I have watched the images that have been coming out of Bucha, Ukraine, with horror and fury, just like many other people around the world. All wars cause destruction and destruction leads to the destruction of innocent lives.
As a soldier in Iraq, I saw my fair share of human suffering, but the seemingly endless mass graves and desecrated corpses left behind in Bucha by the fleeing Russian military felt like some new circle of hell to me.
At some point, I looked away. We all have limits. There were faces of people I know who are still alive in Ukraine on those dead bodies.
After spending a few weeks teaching urban combat and survival tactics to Ukrainian civilians in Lviv, Ukraine, I just got back. The reason we flew there was because we saw a sovereign democracy being attacked. Separating those we trained from those in Lviv who were massacred is just a matter of geography.
We spent hours together getting to know our trainees: the idealistic law student, the gruff middle-aged geography teacher, and the cheerful IT guy. Each of them is a parent, neighbor, churchgoer, and businessman. People who never thought they would have to defend themselves with a gun. But they are prepared.
Ukrainians gave us their time and effort. Our response was to give them our experience and hard-won wisdom. My experience was one of the most fulfilling of my life, and I do not doubt that if Russian soldiers reach Lviv, these civilians will resist occupation in various ways. It's Bucha who has instilled the courage and will to fight in them.
Should these people go to Ukraine? This depends on the circumstances. Do the volunteers have families? What kind of life insurance do they have? What are their contacts on the ground, what is their exit strategy, how will they finance the accommodation?
These are a few of the questions I asked myself before flying overseas with the other trainers. There's a moral clarity to helping Ukraine that sets it apart from other modern conflicts.
Think about how you'll provide something the Ukrainian people lack and need.
They've joined Ukraine's new foreign legion and are fighting Russian forces around Kiev. So far, the results are mixed. Taking on experienced combat veterans is the lesson we are learning, a Ukrainian general told Task & Purpose last month. "The others are not prepared."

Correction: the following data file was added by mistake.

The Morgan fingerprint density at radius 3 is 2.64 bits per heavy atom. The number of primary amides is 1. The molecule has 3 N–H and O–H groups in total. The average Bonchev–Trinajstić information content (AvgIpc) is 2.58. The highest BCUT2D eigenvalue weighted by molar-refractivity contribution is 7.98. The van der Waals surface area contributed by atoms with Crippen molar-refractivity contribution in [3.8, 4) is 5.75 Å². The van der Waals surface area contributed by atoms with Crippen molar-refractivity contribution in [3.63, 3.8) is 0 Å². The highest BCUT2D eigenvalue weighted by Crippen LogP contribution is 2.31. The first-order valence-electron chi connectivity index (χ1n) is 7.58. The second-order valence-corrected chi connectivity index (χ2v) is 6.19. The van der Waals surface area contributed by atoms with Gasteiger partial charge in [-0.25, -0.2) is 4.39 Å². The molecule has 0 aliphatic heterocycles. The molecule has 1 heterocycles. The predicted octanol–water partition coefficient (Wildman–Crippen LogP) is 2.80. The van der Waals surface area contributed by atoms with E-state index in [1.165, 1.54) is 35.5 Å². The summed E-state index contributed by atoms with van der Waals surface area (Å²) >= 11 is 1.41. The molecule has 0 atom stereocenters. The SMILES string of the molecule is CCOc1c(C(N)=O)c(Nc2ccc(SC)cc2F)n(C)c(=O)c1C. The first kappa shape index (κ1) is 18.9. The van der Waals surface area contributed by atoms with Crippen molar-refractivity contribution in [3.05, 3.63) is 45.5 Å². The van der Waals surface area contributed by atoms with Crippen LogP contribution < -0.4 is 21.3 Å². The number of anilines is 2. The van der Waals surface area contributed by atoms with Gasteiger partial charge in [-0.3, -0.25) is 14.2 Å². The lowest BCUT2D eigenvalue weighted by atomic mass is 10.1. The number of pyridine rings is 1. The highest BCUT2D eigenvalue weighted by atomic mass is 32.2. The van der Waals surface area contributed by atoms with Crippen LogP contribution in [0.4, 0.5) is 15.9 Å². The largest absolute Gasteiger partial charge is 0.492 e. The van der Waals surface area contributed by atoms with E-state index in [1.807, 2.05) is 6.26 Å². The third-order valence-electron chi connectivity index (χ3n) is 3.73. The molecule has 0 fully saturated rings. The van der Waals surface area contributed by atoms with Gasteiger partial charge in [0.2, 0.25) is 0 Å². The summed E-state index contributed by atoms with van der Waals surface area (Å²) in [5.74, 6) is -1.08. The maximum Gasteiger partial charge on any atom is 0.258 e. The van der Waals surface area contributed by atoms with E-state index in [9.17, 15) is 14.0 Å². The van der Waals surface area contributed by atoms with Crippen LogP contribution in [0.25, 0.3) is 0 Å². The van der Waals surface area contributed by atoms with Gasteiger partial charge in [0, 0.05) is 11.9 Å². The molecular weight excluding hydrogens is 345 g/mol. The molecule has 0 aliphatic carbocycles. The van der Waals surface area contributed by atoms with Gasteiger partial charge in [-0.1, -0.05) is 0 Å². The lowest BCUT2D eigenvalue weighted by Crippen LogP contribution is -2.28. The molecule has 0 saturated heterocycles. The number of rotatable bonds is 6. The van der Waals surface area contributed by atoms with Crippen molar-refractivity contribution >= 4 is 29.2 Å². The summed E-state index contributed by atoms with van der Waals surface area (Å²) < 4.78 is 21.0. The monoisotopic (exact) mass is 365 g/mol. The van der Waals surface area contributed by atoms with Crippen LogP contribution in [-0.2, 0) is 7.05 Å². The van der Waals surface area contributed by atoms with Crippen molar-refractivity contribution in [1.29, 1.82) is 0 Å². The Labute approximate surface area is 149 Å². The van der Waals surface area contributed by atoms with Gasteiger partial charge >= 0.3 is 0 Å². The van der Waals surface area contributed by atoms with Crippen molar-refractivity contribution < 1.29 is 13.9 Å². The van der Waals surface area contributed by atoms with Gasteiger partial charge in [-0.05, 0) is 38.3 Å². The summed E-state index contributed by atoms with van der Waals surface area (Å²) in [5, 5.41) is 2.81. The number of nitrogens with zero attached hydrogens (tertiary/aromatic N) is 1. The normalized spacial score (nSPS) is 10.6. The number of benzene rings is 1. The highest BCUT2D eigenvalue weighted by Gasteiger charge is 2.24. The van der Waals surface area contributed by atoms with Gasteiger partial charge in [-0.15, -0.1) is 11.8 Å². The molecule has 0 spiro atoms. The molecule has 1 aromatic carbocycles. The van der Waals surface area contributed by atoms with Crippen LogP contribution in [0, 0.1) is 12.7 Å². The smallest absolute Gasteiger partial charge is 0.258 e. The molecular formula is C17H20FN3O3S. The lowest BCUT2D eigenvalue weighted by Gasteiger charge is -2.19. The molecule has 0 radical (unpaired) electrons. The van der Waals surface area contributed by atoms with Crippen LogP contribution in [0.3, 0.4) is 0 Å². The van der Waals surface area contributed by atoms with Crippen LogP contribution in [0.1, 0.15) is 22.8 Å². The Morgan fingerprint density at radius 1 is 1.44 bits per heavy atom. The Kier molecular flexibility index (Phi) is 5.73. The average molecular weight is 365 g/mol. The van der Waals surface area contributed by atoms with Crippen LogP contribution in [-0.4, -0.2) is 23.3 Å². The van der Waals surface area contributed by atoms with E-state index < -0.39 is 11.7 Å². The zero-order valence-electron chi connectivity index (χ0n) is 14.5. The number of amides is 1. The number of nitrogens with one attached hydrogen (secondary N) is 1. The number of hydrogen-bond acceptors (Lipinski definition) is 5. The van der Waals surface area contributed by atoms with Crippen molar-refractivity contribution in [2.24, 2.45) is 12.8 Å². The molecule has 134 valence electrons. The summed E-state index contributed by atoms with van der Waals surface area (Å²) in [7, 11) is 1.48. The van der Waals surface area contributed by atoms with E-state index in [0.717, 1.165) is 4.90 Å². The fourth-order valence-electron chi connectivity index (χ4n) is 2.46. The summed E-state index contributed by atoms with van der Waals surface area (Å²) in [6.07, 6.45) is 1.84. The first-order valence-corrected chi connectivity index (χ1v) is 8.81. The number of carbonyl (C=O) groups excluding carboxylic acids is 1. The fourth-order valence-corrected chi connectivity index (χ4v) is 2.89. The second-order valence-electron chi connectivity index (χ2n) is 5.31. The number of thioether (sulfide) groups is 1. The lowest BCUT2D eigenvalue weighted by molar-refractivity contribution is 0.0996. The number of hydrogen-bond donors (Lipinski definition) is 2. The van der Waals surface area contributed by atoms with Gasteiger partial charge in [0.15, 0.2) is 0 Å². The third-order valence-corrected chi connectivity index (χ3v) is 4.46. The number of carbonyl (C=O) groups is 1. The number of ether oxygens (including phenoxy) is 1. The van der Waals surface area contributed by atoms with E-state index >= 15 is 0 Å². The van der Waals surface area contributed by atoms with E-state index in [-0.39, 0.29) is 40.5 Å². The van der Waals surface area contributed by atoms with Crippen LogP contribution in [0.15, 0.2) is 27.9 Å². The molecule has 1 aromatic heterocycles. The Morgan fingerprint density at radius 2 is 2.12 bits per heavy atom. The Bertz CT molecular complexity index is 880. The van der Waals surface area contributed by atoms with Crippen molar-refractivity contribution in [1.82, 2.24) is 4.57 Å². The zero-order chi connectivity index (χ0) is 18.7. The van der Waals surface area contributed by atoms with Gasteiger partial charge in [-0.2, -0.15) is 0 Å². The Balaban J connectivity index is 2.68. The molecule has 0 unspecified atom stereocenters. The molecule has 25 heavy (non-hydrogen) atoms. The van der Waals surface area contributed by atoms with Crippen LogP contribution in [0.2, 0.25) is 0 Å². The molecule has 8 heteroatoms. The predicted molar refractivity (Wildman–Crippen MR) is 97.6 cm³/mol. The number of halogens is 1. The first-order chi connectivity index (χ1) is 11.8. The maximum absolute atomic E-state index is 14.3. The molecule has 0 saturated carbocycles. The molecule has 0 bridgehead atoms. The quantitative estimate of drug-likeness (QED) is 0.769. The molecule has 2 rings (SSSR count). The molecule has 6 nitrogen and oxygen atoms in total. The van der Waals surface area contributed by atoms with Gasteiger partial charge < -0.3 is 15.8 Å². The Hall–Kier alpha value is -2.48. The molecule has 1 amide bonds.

Since President Volodymyr Zelensky announced the call for international recruits late last month, the foreign legion has received considerable media coverage. Over 20,000 fighters from 52 countries, including 3,000 Americans, are claimed by the Defense Ministry. Since then, legionnaires have told harrowing stories about insufficient training and equipment, as well as lack of oversight from Ukrainian officials.
Regardless of motivation or purpose, simply being an American in Ukraine is risky. At the very least, two Americans have been killed in Ukraine - James Whitney Hill, who was killed while Russian artillery shelled Chernihiv and documentary filmmaker Brent Renaud, who was shot while reporting from Irpin, a suburb of Kyiv. There was persistent rumor that American legionnaires had been killed in the cruise missile attack on Yavoriv military base; a person in Ukraine's Ministry of Defense whom I questioned about these claims refused to confirm them or deny them. The U.S. official said, "Russian government security officials may be targeting Americans in Russia and Ukraine."
Additionally, the American government is not insignificant. It seems like Washington's financial and "lethal aid" support is the best approach; even the Ukrainian government gets it.
However, Americans are not prohibited from traveling to Ukraine legally. Customs officials only cared about weapons in my passport when I had Ukraine stamps. I didn't.
One of the best aspects about living as an American is you don't have to wait around for permission from the government. It would be unjust and dishonest for me to discourage my fellow veterans from traveling to Ukraine. Many in Eastern Europe still view America as a beacon of democracy, despite many of our recent ills and failures. Those things matter, I think.